Top positive review
Far from easy and progressive
Reviewed in the United States on June 13, 2017
Dragon Ride shattered all my pre-conceived ideas of life in China. Far from easy and progressive, it is hard, frightening and, for an American missionary, lonely. After one particularly grim ordeal, the author became aware that this was her initiation into being accepted as Chinese, where one “always faced a brick wall, and was never given a solution for making life work”. A sense of humor was helpful, if not required. Food was unusual (stir-fried silkworms anyone?)
This is an amazing book. A 21st century missionary is making missions real for today. Read it aloud with your family – from your mid-elementary aged children to the oldest senior in your home, everyone will be drawn into the struggles, intrigue and suspense written here. You will share in the fears, disappointments, rejection and humiliation of Chinese Christians who are arrested and often jailed for their faith. Ministry was slow, cautious; demons were real; threats were daily; prayer was imperative.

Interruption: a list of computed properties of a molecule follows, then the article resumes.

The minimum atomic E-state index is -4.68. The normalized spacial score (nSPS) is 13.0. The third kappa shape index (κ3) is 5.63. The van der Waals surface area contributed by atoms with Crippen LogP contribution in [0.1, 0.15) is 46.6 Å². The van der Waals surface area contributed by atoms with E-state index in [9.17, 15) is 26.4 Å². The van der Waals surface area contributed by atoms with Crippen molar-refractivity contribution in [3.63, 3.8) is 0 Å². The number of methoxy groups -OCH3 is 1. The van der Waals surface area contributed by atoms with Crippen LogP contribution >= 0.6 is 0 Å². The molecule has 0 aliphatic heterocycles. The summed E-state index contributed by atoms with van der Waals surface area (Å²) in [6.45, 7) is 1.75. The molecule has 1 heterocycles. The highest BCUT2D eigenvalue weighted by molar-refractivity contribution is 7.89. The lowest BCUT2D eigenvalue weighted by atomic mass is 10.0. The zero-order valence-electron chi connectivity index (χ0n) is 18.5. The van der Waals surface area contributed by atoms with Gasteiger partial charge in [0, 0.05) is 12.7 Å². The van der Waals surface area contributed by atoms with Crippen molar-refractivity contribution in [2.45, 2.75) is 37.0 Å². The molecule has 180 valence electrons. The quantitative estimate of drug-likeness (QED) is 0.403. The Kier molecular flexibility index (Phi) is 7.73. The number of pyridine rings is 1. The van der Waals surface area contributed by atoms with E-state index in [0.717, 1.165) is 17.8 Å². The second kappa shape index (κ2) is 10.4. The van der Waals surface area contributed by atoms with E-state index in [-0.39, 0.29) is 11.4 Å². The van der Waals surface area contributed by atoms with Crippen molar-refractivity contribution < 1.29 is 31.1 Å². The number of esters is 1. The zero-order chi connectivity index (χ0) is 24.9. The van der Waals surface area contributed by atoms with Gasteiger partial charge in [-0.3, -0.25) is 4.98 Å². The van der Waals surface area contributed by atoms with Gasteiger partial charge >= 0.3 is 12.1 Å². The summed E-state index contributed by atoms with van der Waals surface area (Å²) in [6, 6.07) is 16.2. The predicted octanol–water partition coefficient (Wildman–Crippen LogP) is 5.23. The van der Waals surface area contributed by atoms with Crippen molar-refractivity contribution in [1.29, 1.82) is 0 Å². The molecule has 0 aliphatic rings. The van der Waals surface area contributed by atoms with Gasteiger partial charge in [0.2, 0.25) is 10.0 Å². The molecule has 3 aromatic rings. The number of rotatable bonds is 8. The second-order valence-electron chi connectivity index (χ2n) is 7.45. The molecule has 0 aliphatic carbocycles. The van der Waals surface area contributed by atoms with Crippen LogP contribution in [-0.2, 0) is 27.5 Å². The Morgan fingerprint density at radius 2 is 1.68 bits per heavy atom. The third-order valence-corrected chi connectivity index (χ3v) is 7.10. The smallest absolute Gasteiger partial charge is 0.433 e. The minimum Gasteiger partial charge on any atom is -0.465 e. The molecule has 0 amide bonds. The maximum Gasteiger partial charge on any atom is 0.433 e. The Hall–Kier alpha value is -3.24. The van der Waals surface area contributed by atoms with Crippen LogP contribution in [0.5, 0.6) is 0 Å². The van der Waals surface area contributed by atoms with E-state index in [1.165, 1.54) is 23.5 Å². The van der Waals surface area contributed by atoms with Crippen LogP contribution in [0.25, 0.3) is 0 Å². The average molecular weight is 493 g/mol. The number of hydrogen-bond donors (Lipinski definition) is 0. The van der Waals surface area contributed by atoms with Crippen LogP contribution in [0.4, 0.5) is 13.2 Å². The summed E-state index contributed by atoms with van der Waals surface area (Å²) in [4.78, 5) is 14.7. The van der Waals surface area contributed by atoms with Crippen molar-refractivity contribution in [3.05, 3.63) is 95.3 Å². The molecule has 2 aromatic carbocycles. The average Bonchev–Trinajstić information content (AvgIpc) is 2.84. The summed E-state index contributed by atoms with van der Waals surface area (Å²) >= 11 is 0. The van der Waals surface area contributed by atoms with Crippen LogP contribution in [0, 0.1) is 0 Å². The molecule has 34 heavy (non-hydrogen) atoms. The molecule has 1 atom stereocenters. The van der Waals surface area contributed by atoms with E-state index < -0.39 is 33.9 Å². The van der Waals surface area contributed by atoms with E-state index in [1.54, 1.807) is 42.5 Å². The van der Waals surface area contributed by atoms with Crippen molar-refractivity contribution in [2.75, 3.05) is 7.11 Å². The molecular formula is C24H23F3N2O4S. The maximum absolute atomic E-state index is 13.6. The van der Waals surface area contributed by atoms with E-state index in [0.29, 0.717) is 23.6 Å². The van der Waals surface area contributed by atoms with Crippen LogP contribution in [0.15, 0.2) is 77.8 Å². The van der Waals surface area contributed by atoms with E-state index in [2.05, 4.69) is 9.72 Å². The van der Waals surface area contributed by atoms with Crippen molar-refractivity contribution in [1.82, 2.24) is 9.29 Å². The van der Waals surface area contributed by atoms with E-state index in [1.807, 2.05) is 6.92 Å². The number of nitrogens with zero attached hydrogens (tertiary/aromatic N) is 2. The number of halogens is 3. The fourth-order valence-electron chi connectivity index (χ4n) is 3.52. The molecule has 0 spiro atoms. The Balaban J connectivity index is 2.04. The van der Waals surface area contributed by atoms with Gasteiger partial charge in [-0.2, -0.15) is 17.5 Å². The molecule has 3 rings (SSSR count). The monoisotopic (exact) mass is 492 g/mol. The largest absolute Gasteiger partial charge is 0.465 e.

The author’s own background as an atheist, and her own search for truth, became a starting point for conversations with university students during those years in China and Hong Kong. Grace Jacob doesn’t pretend to know all the answers. She shared her doubts, imperfections, anger, questions, and the heartache of having to leave China for the safety of her family, and the safety of the Chinese believers. In all the years spent living there, this truth stood out: God was faithful. He could be trusted. He always answered prayer.